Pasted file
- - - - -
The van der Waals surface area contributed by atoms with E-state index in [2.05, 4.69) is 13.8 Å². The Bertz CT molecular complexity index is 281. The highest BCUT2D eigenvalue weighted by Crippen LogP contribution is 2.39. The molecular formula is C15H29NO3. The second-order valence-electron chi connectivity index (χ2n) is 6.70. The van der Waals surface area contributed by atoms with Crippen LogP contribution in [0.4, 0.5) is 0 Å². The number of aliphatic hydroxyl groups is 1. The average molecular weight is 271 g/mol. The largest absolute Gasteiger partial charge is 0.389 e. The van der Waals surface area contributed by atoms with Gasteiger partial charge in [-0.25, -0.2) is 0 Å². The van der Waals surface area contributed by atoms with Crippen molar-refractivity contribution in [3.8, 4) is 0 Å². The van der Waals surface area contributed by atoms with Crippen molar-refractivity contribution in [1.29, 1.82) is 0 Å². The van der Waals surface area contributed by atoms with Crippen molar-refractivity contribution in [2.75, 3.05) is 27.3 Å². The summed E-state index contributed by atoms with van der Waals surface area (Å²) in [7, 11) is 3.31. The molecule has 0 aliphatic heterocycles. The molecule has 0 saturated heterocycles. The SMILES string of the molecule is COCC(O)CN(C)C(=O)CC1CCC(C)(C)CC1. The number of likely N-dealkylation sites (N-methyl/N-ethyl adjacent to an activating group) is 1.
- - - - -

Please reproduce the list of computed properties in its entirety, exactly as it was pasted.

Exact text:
The van der Waals surface area contributed by atoms with E-state index in [2.05, 4.69) is 13.8 Å². The Bertz CT molecular complexity index is 281. The highest BCUT2D eigenvalue weighted by Crippen LogP contribution is 2.39. The molecular formula is C15H29NO3. The second-order valence-electron chi connectivity index (χ2n) is 6.70. The van der Waals surface area contributed by atoms with Crippen LogP contribution in [0.4, 0.5) is 0 Å². The number of aliphatic hydroxyl groups is 1. The average molecular weight is 271 g/mol. The largest absolute Gasteiger partial charge is 0.389 e. The van der Waals surface area contributed by atoms with Gasteiger partial charge in [-0.25, -0.2) is 0 Å². The van der Waals surface area contributed by atoms with Crippen molar-refractivity contribution in [3.8, 4) is 0 Å². The van der Waals surface area contributed by atoms with Crippen molar-refractivity contribution in [1.29, 1.82) is 0 Å². The van der Waals surface area contributed by atoms with Crippen molar-refractivity contribution in [2.75, 3.05) is 27.3 Å². The summed E-state index contributed by atoms with van der Waals surface area (Å²) in [7, 11) is 3.31. The molecule has 0 aliphatic heterocycles. The molecule has 0 saturated heterocycles. The SMILES string of the molecule is COCC(O)CN(C)C(=O)CC1CCC(C)(C)CC1. The number of likely N-dealkylation sites (N-methyl/N-ethyl adjacent to an activating group) is 1.